I started this post on 5/28/2009. Judging from my notes, I had intended to make this a very long entry. It's unfinished and mostly unedited. I just have to let it go now, despite its rough edges. Perez later published a short prose piece titled "Para rumbiar" in Poetry.
In 2007, Fernando Perez, who plays for the Rays, contributed to MLB's "minors blogs." His entries, sporadic like most of the featured blogs, covered his time as a prospect in spring training, his first major injury and his season playing for the Biscuits, the Rays AA team. He studied creative writing at Columbia University as an undergraduate and has a style that is reflective, poetic and wry. Take this sublime first sentence: "Sometime in February, the few and the proud ballplaying snowbirds just quit on winter altogether and head south to play ball for free" (4/3). You can conjure, perhaps too easily, metaphors of home in writing about baseball, but that doesn't make the relevance of home, metaphoric or not, any less true to the game. Everything in a game hinges on home plate--players start there, and getting back there or keeping others away motivates the game. For fans, summer schedules wrap around "home" and "away" games. And nothing is worse than the dreaded "out at home." But a ball hit "out of the park" is like Noah's dove--it's failure to return signals that home is near. It's the detail that stuck in my three and a half nephew's mind when I tried to explain the game. He knows that getting "all the way home is a good thing," it's his favorite place to be .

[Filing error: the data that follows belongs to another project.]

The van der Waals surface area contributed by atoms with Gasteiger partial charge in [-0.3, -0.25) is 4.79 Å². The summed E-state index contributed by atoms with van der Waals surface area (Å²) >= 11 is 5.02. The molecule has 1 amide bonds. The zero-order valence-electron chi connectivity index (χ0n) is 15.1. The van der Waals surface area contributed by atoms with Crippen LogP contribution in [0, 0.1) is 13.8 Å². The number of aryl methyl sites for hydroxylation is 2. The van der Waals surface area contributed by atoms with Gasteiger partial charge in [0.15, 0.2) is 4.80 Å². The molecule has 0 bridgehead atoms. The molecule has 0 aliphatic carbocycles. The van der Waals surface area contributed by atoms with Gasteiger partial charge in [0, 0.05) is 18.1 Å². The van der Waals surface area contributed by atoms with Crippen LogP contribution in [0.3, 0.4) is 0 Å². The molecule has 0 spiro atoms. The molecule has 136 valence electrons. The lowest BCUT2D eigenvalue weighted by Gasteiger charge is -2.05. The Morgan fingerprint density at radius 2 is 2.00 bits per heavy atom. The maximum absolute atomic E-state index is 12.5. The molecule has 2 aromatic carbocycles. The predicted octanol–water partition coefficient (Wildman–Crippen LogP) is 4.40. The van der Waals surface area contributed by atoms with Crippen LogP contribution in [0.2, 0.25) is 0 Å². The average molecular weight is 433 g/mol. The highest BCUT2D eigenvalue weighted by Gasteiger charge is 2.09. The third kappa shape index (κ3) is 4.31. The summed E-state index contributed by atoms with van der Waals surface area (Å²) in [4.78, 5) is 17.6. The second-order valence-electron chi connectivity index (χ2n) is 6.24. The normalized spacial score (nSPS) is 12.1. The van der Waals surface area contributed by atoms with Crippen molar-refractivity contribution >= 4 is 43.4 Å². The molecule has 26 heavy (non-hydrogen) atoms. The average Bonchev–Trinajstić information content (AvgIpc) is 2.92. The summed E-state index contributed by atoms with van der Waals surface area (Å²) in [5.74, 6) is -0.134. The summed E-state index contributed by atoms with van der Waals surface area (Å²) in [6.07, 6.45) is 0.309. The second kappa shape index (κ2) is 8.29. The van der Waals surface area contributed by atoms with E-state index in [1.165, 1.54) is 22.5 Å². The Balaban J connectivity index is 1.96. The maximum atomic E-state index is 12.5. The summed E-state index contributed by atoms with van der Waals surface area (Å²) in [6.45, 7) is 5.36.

Perez came into the Rays system at a time when the organization was making fundamental changes. The Rays are a young team and struggled in their early years to find their footing in the AL East. Joe Maddon, the current manager, came on board in 2005 with a commitment to change "the culture in the ballhouse," as it is called. With his black-rimmed spectacles, he would fit right in a comparative literature program but for the baseball threads. Perez's first impressions of Maddon only confirm this for me:
I did my best to observe, stock advice for a rookie in any venture. There was a lot to see and a lot to hear in Joe Maddon's camp. On the first day, almost as a mission statement, he explained that his job as a manager is to create the environment in which the player has the best possible chance to succeed in difficult circumstances. It's sort of heady and got headier when he cited Camus. (4/3)
Maddon cites often the following quote from "The Myth of Sisythus," "Integrity has no need of rules," one of several aphorisms that graze the walls of the clubhouse. "Act like a professional. Have some integrity about what you’re doing and we don’t have to have any rules around here. If everybody could work properly, then this thing works really nice,” is how Maddon explains it. Maddon's turn to Camus is appropriate. In many ways, ball players are performers, they participate in acts that are ultimately transient, and their careers are also marked by unpredictability and instability. Nowhere is this more true than in the career of the journeyman--a figure that lurks in Perez's posts and to which he appears increasingly attracted.
I notice when I'm catching up with old friends that baseball is a place where we can hide out from real life and never really grow up. Amongst the stress of needing to remain progressive and evolve with the competition, a little bit of hustle and sweat is something like a halo out here.